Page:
It's been a craaazy week, and will continue to be for the next couple of days at least. It's amazing how much life changes when you're placed in an environment so different from what you're used to. Life as a foriegn student (yes I'm gonna talk about THAT again) is just so different from that of a local irregardless of where you are.
I managed to find a super part-time casual job! It's basically back to F&B, doing casual events as and when they come (which seems to be pretty frequent with football/rugby/ping pong/whatever ball season that's in right now) After spending more than half a year from hardcore F&B work, I must say that yesterday was the LONGEST 2 hours I've ever spent. I swear my little toe is officially dead. It was exciting, getting to work in a foreign country, because it didn't really feel like a foreign country at all. Firstly, serving ang mohs are the easiest by far. I must say that Aussies are an awesome chilled group of people, unlike us fussy, perpetually complain-y Signaporean customers. Aussies are pretty casual most of the time, and even back in singapore, I really enjoyed serving them amongst all the different foreigners. (french were a pain in the ass most times)
Secondly, all the other waitstaff were foreigners, much like singapore. Only difference was that these people were from Brazil, Africa and and not the sterotypical asian countries we assume. It was pretty interesting listening to their conversation. Finding work for them can be pretty tough, and most of them are cleaners in places such as hostels and such. (We're so used to seeing old ah-mas and ah-peks cleaning our schools and toilets, seeing people who aren't way past their retirement age was something different). Don't you think we have sucky human rights/welfare policies/principles? Many cultures frown upon making someone be at your beck and call 24/7 (maids) and being only paid $250 a month, even more would look on us with disapproval for making an old person do physically demanding tasks for only slightly more than that amount. One thing I must agree with our principal back at St Hilda's, don't think of our school cleaners as cleaners, look at them and think that they are someone's grandma or grandpa.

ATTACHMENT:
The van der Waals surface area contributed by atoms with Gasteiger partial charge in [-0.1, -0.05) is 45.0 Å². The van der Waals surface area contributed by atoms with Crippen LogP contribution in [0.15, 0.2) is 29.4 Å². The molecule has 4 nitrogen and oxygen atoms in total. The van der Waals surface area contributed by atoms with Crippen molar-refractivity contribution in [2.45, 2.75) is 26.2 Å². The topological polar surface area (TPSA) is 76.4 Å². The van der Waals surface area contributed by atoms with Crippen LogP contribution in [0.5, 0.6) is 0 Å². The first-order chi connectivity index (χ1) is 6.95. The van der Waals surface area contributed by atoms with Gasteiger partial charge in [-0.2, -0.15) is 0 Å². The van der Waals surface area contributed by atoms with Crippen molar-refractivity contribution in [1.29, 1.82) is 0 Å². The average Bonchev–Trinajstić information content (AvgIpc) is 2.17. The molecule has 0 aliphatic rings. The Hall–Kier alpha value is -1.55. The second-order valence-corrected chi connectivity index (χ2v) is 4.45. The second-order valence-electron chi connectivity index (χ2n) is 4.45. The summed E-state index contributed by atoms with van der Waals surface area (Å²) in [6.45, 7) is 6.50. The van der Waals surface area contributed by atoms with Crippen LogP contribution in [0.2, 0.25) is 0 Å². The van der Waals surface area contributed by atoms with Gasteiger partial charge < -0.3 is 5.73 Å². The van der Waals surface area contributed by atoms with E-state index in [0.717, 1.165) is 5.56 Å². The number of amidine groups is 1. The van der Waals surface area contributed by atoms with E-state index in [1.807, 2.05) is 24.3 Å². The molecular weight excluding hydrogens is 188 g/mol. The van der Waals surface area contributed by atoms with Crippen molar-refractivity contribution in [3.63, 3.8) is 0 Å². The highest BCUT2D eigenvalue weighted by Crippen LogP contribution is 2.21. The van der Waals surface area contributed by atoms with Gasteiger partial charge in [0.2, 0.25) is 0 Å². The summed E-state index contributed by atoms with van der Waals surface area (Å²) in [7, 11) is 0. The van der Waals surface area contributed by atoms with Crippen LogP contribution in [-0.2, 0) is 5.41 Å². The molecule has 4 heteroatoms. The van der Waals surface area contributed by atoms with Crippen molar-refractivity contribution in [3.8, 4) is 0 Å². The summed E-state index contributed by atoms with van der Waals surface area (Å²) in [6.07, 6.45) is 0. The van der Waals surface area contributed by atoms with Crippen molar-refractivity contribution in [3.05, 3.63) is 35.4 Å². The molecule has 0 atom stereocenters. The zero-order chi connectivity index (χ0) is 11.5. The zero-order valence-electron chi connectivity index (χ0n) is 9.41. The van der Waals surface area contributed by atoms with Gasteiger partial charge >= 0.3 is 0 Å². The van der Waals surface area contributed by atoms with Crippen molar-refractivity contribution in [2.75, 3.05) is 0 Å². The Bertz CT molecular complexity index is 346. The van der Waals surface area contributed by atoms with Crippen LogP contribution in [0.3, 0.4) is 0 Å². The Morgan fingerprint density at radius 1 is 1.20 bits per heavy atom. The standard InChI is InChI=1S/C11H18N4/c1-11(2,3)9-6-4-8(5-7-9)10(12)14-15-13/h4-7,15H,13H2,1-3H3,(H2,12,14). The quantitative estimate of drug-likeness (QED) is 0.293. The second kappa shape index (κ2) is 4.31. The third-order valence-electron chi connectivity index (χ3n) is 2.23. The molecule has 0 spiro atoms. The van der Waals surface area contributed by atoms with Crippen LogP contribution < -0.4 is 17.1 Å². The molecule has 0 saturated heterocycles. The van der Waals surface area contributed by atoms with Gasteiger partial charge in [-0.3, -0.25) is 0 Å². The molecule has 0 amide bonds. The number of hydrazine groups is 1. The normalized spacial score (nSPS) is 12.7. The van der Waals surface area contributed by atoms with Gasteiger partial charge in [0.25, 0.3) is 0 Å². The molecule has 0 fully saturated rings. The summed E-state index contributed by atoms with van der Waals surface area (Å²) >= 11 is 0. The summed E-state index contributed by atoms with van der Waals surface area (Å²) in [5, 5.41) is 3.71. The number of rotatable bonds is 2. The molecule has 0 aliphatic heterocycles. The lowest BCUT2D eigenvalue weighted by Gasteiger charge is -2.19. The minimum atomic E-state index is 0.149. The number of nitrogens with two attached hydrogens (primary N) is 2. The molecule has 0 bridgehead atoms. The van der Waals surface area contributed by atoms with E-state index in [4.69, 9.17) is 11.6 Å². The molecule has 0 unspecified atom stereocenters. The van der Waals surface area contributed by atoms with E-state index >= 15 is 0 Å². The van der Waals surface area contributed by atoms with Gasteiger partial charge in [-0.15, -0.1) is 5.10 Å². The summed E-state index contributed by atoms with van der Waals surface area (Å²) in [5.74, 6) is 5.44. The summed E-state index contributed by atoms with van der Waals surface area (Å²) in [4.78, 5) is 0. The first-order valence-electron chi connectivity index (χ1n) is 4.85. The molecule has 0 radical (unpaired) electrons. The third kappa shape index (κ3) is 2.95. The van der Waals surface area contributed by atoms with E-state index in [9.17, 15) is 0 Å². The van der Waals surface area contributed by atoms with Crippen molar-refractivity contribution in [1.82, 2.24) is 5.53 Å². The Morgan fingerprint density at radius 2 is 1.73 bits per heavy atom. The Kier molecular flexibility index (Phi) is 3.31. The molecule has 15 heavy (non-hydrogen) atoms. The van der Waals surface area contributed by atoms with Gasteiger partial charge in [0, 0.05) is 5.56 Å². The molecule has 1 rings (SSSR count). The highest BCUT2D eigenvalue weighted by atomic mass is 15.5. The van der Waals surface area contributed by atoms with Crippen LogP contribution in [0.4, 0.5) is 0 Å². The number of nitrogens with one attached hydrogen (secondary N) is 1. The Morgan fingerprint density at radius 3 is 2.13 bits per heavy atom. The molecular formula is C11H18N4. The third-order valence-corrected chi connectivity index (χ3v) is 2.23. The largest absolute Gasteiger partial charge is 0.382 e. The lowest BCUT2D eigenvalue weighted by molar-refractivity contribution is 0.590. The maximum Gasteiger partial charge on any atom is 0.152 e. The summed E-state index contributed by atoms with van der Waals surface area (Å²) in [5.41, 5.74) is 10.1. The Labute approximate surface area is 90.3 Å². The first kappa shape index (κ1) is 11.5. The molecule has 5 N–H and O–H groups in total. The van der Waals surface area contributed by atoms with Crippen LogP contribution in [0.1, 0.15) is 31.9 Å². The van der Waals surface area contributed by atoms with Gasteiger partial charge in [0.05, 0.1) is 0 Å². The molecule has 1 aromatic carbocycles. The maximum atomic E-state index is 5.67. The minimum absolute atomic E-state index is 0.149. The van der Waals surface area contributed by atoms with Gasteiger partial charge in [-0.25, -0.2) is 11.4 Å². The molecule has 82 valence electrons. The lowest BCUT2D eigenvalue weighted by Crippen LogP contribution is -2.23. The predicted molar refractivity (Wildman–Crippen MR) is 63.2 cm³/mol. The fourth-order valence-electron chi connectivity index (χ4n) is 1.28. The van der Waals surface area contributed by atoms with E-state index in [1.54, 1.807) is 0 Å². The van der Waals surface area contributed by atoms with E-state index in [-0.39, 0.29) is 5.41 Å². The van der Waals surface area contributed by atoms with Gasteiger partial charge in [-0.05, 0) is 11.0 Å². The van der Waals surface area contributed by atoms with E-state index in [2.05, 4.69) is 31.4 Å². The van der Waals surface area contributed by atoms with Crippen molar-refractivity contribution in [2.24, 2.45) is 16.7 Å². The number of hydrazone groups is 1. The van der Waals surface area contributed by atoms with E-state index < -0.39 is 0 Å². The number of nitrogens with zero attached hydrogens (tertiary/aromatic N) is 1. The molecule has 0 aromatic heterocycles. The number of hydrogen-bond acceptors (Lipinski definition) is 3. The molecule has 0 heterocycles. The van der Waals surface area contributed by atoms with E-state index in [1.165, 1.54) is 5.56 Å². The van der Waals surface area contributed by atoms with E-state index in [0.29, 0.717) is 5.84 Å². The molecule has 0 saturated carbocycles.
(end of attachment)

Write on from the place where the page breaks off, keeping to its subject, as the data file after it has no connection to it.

How did my complain-y whin-y post get turned into one about Welfare? aiyoo..
One thing awesome here is the emphasis they place on worker's welfare and rights. We all need to have a COMPULSARY half hour break, we all have insurance covering any injury, we get paid a whoooping $18/hr.
But one thing I still cannot tahan here is the shitty obscure public transport system. As much as they paid, I ended up taking a cab home for $15 cos the bloody buses/trains/ferries/cable car/helicopters/jets stopped functioning around midnight. Wah lao eh can die la, it's annoying when you're actually pretty near, but just have no way to get there.
(I want to buy a scooter!)